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ISSN 2753-7757 (Online)

Africa’s difficult choice: gas versus renewables

25/1/2023

8 min read

Woman engineer in white boiler suit and hard hard in front of solar panels Photo: Adobe Stock
Africa has to make a choice between investment in hydrocarbons, which could bring benefits in the short-term to meet European demand, versus renewables investment for the medium- to long-term

Photo: Adobe Stock

Africa is faced with a difficult choice: to provide gas for Europe now – with short-term economic gain for Africa – or focus funding on developing renewable energy sources, with long-term energy security, economic growth and stability, and global climate goals in mind. Think Research and Advisory, a Saudi-based research firm, published a provocative research report on Africa’s energy future to coincide with COP27 in Egypt. Dr Neil Quilliam, Director of Energy Research at Think, presents the highlights.

With discussions on climate financing at the forefront of the recent COP27 agenda, so are the seemingly contradictory policies of Western governments, and Europe in particular. As the developed world reiterates commitments to climate goals over the medium to long-term, it is simultaneously grappling with the immediate crisis of meeting its energy demand following Russia’s invasion of Ukraine. Africa’s gas potential, as highlighted in the report, is in Europe’s sights – even as the bloc’s leaders push for an accelerated energy transition.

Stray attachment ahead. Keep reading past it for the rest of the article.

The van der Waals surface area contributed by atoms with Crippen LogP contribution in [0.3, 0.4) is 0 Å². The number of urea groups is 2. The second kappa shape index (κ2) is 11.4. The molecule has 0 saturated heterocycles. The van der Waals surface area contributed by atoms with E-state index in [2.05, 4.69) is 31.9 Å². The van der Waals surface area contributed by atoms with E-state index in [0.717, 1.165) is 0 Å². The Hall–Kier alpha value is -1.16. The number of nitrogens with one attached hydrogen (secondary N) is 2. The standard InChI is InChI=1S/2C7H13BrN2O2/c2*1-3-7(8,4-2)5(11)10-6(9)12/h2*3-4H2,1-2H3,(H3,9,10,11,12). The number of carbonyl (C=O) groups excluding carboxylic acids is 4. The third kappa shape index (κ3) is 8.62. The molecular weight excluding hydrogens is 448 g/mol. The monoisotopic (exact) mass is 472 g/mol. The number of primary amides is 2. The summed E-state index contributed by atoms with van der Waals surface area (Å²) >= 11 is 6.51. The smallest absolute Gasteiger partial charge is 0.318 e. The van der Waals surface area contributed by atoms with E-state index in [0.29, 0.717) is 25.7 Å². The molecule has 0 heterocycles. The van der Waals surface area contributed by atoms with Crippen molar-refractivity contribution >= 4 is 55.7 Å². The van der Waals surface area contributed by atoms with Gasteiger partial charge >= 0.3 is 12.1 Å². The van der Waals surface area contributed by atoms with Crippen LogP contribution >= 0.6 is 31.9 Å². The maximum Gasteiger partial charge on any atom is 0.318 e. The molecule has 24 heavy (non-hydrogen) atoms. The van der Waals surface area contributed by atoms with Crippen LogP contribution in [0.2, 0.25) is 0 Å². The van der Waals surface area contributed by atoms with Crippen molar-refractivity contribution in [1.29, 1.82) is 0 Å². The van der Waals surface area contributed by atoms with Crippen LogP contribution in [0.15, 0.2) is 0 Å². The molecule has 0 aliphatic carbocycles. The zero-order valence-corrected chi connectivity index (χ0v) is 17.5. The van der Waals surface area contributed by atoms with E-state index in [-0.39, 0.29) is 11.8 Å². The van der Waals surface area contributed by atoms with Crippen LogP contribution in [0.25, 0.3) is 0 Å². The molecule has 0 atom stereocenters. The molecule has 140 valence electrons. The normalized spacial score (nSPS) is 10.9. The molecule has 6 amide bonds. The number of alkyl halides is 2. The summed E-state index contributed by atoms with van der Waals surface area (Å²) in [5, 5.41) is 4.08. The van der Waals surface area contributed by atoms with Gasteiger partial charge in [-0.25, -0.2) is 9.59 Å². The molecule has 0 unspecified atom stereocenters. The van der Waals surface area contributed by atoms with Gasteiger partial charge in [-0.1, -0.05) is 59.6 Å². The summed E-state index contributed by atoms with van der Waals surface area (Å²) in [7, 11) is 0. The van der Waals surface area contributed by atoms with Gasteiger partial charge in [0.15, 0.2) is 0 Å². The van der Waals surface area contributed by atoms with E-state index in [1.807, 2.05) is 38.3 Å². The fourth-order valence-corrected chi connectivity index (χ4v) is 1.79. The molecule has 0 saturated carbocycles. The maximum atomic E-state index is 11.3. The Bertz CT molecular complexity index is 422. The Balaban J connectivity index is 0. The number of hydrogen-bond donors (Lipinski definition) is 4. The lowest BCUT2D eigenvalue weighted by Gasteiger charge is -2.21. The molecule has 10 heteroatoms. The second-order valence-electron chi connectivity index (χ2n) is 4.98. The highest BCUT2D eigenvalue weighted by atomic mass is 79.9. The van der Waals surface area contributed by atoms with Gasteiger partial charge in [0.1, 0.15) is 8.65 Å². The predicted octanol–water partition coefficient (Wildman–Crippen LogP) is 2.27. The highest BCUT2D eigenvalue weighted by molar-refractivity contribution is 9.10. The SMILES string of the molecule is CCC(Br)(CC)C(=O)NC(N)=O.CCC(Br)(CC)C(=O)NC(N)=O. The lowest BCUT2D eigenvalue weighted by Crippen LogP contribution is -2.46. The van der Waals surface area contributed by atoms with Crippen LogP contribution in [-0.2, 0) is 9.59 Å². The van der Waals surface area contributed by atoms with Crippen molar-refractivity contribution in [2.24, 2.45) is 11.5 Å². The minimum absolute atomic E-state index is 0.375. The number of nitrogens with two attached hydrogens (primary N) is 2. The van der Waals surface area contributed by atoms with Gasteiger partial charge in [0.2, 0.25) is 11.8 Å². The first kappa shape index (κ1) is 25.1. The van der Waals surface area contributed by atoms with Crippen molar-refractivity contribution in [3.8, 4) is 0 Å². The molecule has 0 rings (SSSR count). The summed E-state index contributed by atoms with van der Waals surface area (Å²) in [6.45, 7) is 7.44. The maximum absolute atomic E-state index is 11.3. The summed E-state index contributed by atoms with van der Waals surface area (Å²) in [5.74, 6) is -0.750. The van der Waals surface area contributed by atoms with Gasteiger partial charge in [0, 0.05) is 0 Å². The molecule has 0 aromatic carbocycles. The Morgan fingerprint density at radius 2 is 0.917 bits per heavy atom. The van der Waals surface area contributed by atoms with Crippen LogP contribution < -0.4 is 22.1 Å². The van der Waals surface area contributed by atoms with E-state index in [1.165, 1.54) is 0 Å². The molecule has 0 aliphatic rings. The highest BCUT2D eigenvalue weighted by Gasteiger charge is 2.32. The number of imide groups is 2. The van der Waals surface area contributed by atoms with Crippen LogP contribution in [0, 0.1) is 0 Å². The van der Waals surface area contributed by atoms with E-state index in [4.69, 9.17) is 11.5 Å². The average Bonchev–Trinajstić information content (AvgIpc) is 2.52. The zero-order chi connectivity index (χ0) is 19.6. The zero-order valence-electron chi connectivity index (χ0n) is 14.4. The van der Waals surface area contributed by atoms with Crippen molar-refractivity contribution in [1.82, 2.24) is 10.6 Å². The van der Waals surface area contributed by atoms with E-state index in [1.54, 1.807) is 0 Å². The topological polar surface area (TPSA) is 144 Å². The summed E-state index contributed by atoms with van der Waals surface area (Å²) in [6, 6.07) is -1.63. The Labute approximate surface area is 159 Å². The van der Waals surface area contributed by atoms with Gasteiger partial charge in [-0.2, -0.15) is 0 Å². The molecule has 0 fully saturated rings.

European leaders have urged their African counterparts to accelerate their transition to clean energy, although financing costs remain prohibitive as green projects carry high risks. Wealthy nations have failed to deliver on a long-held pledge to provide poorer countries with annual climate financing of $100bn/y by 2020, albeit COP27 offered positive momentum towards future ‘loss and damage’ reparation initiatives.

 

Countries including resource-rich African nations are now more likely to find financing for the development of hydrocarbon resources than in the past, as Europe seeks to fulfil its natural gas demand.

 

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